President Obama did what so many of his predecessors have done in his State of the Union speech: He grabbed hold of the "future" and ran with it.
In what he said and how he said it, it was a speech entirely mindful that the Republicans have a House majority and a filibuster-check on the Senate, but also aware that GOPers would be suspicious of the rhetoric and pounce on the policy. They did.
But Obama also was delivering a pep talk. He tried to project optimism, certainly when it came to America's ability to get out of the recession and compete in the world economy, but also when it came to leaving Iraq and the far more dubious prospects in Afghanistan. He talked of the "American family" and "innovation" and exceptionalism, and of not trading American politics, as messy as it can be, with any other country.
By contrast, in his response, Rep. Paul Ryan (R-Wis.) was more dire and downbeat, albeit he had a rather thankless task and certainly did better than some of his predecessors. The Tea Party response from Michele Bachmann was out and out distracting, not for what she said, which was predictable, but by the way she delivered it. She looked not right at the camera but just off to the side.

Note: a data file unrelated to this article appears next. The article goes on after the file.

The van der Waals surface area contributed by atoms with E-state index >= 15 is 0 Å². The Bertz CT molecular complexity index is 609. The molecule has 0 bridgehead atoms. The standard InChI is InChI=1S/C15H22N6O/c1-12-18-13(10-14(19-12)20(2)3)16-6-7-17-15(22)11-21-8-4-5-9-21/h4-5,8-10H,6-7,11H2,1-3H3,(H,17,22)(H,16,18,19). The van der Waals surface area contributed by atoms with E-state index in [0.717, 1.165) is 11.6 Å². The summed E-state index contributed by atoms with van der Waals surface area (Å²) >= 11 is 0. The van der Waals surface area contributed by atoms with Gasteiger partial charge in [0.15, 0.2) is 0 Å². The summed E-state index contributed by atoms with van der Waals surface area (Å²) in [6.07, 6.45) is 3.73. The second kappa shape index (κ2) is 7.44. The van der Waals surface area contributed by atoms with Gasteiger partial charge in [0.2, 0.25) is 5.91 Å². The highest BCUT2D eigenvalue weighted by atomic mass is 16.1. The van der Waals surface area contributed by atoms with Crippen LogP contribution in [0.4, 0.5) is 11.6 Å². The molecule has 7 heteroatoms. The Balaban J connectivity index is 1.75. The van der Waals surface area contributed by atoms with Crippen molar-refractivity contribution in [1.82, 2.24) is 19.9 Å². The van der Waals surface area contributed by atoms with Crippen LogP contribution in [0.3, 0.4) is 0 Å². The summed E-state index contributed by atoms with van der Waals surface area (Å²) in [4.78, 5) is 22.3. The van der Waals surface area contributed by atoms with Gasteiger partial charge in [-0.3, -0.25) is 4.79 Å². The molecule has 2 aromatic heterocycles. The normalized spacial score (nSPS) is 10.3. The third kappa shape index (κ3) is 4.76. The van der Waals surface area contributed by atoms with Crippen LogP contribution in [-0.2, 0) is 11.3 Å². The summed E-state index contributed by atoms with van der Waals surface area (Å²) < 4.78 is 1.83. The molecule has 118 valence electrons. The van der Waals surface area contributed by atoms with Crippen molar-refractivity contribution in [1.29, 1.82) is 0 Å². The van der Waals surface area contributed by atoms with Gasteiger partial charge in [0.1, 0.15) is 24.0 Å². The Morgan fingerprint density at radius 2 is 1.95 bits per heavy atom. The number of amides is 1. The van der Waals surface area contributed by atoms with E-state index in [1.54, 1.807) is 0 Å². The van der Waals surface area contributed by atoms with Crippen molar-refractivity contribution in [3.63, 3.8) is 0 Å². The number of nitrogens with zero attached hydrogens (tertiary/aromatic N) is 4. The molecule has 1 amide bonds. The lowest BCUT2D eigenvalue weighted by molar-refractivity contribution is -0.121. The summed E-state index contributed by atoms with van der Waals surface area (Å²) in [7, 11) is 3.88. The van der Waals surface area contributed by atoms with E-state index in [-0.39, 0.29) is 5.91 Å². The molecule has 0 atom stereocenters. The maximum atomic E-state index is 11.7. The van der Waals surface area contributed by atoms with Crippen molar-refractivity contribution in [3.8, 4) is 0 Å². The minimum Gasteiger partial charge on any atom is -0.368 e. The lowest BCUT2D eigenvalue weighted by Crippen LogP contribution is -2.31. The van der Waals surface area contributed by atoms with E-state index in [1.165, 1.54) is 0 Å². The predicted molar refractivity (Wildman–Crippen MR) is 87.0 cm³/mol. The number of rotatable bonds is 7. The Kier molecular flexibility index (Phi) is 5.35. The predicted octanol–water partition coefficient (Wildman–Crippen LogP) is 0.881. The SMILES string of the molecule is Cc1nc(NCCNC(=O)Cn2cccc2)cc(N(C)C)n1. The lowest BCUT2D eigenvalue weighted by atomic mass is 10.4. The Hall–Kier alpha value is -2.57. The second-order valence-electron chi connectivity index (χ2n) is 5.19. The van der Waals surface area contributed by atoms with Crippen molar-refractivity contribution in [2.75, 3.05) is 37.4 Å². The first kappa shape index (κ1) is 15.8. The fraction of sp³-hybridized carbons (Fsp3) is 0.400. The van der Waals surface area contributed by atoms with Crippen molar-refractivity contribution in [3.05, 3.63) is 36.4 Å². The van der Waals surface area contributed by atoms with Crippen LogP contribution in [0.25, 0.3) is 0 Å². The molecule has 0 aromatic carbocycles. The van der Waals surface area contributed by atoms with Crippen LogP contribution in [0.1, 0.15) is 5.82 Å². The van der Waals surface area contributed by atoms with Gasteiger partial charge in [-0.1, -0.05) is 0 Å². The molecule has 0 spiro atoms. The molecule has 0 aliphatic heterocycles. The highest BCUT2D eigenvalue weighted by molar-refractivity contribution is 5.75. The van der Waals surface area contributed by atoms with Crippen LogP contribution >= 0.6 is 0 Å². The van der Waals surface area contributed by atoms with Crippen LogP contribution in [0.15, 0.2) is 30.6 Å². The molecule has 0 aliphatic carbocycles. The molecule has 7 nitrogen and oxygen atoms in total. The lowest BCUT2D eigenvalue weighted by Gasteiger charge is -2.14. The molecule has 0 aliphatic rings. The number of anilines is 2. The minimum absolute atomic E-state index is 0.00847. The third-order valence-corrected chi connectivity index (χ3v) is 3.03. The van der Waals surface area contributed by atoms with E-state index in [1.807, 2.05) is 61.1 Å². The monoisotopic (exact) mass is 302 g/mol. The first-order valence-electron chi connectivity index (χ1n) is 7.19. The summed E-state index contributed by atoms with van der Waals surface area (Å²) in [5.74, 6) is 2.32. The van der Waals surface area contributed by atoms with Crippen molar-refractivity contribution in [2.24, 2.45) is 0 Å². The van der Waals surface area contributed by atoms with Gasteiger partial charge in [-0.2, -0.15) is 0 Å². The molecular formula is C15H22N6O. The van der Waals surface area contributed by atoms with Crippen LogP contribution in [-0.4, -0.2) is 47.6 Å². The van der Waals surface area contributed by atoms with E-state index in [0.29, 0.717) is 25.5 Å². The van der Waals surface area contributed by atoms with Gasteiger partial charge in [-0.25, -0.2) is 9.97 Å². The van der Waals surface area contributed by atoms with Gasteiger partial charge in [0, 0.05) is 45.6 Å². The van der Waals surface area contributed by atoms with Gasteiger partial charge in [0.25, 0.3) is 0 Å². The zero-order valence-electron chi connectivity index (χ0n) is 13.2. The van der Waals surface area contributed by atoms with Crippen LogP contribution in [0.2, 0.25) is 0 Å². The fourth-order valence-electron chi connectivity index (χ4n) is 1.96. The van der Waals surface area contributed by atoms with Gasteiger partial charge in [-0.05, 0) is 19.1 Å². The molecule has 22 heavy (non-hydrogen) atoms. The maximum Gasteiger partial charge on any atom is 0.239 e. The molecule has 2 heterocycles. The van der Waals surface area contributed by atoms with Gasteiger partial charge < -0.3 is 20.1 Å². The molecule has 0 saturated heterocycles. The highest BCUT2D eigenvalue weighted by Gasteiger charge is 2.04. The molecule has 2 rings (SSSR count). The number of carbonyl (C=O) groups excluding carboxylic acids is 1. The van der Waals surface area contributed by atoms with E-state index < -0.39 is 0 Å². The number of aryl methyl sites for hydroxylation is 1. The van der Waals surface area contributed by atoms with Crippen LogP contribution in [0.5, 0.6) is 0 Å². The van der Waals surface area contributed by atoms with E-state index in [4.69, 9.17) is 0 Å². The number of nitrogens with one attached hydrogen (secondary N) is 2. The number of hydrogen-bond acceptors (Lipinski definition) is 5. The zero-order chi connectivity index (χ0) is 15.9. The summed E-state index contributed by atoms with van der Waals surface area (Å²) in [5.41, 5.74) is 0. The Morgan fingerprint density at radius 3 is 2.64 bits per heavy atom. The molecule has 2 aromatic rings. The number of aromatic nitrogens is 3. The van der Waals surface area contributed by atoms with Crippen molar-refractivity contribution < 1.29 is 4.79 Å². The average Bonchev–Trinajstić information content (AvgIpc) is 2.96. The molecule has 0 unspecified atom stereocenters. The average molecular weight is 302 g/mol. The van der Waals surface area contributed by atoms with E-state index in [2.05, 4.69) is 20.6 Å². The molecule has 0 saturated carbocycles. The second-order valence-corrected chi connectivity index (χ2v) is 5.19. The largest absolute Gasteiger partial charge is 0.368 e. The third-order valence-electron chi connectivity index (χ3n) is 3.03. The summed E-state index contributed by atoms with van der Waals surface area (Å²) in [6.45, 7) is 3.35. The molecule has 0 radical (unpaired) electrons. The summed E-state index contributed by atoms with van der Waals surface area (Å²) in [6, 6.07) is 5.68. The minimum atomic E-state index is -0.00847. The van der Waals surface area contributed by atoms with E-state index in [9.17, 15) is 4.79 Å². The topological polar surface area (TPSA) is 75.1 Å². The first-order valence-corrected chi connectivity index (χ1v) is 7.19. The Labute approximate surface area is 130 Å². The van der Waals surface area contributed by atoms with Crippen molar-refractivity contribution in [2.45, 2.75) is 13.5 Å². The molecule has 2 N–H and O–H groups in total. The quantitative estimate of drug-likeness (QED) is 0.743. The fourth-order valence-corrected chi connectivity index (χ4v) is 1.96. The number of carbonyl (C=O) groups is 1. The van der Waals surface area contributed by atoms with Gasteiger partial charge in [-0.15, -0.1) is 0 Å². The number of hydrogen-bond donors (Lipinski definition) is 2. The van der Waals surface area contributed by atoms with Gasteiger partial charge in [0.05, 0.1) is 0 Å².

In invoking the message of "win the future," ambiguous as it may be, Obama is seizing what has been a potent political strategy. He's trying to stake out a sunnier vision of the country's prospects after one of the most anxiety-ridden midterms in recent history.
Ronald Reagan faced significant midterm losses in 1982, only to bounce back, as the economy did, with his message of "morning in America" in 1984. Bill Clinton was labeled the "incredible shrinking president" after his drubbing in the 1994 midterms, but handily won reelection with the "bridge to the 21st century." Each benefited from a lack of vision on the part of their opponents — Walter Mondale and Bob Dole — along with economies convincingly on the upswing.
There are differences. Obama sounded Reagan-esque not only in the spirit of some of his rhetoric but in the jokes he said. The "salmon" quip was at the expense of big government, as was a dig at TSA "patdowns." Unlike Reagan, of course, Obama doesn't think the government is the enemy, just that it needs to be more efficient. Obama also sounded like Clinton the centrist, anxious to seize the high ground. But unlike Clinton, Obama will spend the next months defending a divisive healthcare bill.
Unemployment this year and next promises to be stubbornly high, and it's way too early to know if Obama can maintain the message. His 2012 campaign may be much more traditional than in 2008, with a greater challenge in invigorating grassroots activism or, given the media environment, getting people to listen.
But as Republicans look for deep cuts and shout about spending, Obama is banking that he'll at least be the friendlier face with the way forward.